How many men would sign up to be mail-order grooms?

One of the most enduring fake news claims that Iceland will pay foreign men to marry Icelandic women. But underneath the falsehood is a real story that, unfortunately, nobody bothered to tell.

Tijana Cvjeticanin
Tijana Cvjeticanin Istinomjer, Bosnia and Herzegovina
Source: Istinomjer
How many men would sign up to be mail-order grooms? - NewsMavens
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Why this story matters:

In 2016, a short-lived blog called “The Spirit Whispers”, apparently located in Dubai, published a false story about Iceland’s government offering to pay foreign men to marry local women. It soon went viral and prompted Iceland’s institutions to refute the information after receiving repeated inquiries about it. The ministries and embassies weren’t the only ones being spammed:

As it turned out, many male readers were, in fact, interested by the offer. “Over the past week now,” the Icelandic web site The Reykjavík Grapevine reported, “numerous Icelandic women on Facebook have attested to being practically spammed with friend requests from non-Icelandic men that they do not know.”

A quick Google search would have been enough for any news media to learn that the information was false before translating and publishing it. However, two years later, the nonsensical story is still spreading in the Balkans, with headlines such as these:

  • EASY MONEY FOR A GOOD JOB! MARRY AN ICELANDIC WOMAN AND GET 5,000 DOLLARS! They have too many women and lack men, so there’s no one to give them children! THE OFFER STANDS FOR SERBS TOO!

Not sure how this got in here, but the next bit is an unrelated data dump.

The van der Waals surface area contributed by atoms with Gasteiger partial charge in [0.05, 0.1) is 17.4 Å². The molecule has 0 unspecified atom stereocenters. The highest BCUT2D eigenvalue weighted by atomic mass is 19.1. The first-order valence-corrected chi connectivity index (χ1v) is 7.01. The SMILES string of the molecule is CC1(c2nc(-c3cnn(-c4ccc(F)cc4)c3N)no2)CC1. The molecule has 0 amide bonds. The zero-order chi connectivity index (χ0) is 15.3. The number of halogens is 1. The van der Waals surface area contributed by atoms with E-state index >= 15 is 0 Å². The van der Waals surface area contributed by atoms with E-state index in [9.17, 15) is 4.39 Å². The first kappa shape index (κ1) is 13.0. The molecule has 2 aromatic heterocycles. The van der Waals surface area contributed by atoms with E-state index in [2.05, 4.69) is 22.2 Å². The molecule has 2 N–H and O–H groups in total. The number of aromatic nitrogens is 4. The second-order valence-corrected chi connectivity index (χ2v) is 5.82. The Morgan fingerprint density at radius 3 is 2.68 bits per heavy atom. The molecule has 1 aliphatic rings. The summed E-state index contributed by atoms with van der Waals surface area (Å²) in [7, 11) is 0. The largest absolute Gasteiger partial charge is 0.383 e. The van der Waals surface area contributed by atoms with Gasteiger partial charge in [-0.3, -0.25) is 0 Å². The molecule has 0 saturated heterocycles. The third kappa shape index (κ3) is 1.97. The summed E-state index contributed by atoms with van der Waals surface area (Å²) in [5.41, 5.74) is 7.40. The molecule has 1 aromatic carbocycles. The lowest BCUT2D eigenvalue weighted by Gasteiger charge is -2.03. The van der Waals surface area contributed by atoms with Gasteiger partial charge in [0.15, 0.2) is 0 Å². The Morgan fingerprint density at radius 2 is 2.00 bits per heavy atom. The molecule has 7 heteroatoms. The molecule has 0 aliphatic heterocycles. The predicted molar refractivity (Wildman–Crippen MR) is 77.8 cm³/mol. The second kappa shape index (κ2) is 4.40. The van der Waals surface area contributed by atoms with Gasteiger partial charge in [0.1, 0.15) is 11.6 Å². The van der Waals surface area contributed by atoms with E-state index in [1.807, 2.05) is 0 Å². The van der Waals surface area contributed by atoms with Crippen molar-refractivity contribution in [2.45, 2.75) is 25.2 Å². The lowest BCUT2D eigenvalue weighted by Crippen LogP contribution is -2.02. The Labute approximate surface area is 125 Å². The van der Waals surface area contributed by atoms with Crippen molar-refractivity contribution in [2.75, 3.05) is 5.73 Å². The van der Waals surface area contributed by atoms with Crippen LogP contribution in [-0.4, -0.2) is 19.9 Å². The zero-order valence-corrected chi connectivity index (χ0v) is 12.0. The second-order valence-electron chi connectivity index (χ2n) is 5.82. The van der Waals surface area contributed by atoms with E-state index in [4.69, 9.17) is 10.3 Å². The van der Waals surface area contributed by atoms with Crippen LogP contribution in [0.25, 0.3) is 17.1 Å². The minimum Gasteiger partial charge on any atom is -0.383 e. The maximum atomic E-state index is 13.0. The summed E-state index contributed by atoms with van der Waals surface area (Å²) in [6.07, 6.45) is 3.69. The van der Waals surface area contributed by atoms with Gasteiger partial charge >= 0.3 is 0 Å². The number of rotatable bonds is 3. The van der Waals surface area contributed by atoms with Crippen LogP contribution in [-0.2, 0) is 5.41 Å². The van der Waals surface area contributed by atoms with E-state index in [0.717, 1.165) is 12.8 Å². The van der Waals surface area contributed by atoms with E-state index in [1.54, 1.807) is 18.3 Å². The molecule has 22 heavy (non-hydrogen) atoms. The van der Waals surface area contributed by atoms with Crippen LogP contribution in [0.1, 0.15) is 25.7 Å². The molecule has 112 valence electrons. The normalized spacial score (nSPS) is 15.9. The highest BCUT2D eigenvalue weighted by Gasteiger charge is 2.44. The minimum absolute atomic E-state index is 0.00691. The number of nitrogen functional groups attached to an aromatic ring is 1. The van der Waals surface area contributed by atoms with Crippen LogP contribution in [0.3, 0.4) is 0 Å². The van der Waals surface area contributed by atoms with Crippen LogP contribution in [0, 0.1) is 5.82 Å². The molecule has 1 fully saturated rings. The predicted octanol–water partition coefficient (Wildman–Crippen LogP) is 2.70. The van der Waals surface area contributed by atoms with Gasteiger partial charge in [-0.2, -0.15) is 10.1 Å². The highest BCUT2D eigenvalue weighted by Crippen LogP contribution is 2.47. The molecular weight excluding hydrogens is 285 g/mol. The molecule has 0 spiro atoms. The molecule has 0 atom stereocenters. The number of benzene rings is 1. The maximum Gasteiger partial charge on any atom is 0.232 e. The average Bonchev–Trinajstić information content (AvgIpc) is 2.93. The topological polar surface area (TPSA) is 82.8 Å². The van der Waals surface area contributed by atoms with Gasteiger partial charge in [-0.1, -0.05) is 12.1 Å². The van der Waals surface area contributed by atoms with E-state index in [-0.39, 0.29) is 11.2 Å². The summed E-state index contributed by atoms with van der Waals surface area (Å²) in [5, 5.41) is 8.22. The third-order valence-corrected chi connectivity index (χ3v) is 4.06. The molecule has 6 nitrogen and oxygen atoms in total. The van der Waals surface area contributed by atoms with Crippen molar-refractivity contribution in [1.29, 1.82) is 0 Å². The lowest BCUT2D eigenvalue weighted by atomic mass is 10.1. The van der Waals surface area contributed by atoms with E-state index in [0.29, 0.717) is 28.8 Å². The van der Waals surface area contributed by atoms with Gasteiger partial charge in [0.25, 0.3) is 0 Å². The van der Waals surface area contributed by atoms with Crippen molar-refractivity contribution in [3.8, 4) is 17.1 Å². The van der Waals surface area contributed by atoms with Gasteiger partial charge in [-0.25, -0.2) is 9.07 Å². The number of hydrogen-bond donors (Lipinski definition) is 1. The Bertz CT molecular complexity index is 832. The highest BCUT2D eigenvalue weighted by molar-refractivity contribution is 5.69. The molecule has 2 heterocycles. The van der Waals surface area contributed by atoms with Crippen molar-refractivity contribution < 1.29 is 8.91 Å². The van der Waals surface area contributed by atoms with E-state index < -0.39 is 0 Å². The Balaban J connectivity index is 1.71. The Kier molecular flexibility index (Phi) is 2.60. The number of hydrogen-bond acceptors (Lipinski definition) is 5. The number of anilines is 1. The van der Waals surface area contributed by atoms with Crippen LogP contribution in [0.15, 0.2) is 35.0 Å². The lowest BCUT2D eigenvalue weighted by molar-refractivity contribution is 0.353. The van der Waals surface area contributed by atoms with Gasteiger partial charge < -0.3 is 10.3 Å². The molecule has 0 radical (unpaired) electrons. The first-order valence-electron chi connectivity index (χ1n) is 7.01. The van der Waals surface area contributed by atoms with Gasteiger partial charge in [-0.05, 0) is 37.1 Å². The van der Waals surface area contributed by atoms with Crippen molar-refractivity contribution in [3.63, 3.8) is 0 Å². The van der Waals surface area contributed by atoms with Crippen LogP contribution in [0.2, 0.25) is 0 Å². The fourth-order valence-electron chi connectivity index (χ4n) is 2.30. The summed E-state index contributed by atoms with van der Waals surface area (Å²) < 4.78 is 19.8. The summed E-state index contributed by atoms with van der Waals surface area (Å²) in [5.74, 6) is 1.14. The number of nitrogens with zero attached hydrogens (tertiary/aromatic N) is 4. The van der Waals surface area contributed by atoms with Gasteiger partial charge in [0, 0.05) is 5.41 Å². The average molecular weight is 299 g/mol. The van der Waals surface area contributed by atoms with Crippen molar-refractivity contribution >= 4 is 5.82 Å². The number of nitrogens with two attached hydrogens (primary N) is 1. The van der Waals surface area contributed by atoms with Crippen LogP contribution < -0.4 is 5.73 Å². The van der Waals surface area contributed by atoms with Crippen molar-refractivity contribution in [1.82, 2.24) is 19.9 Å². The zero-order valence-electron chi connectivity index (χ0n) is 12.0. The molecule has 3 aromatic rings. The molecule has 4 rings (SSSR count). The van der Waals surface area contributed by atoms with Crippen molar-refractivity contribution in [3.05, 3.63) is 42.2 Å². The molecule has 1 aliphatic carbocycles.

• If you’re bored by your women, Iceland is an ideal country for you: The government pays 5,000$ to men who marry women from Iceland 
  • Iceland has a lot of unmarried women: The desperate government offers 10,000 dollars if you marry a girl from that country

Many of these articles are also packed with comments from men seeking more information on how to apply for a “sponsored” marriage. Some make it clear that they’re solely interested in the money, but the comments often include disparaging remarks about women from their own countries.

The lack of journalistic diligence here goes beyond the usual copy/paste laziness, because there IS a real story here and it’s not about whether Iceland pays for “mail-order grooms”. It’s about the fact that so many men are willing to sign up.  

Were men from the Balkan countries among those who wrote requests to Icelandic embassies and spammed Icelandic women on Facebook? And if so, was poverty the main motivation, or some sort of angst against women who surround them? What does all this say about perception of gender roles and relationships? 

The initial story is fake, but there is a real story behind the reaction -- that is, there would be a story if anyone bothered to cover it.

Details from the story:

  • The BHS translation of the story was first published on a website called “RIO travel stories”, the personal travel blog of a Bosnian man named Robert Dacešin, who specializes in digital marketing. It was translated just a day after “Snopes” published a debunking article.
  • Another blogger linked to the debunking of the story on the same day it was published. The "RIO" website owner thanked him for the information and left the article online.
  • Since then, it has had hundreds of “resurrections” on websites and social media. This includes some rather reputable outlets, such as CNN’s regional affiliate“N1”, who also contributed to the “credibility” of the false news story by publishing it on its own website.
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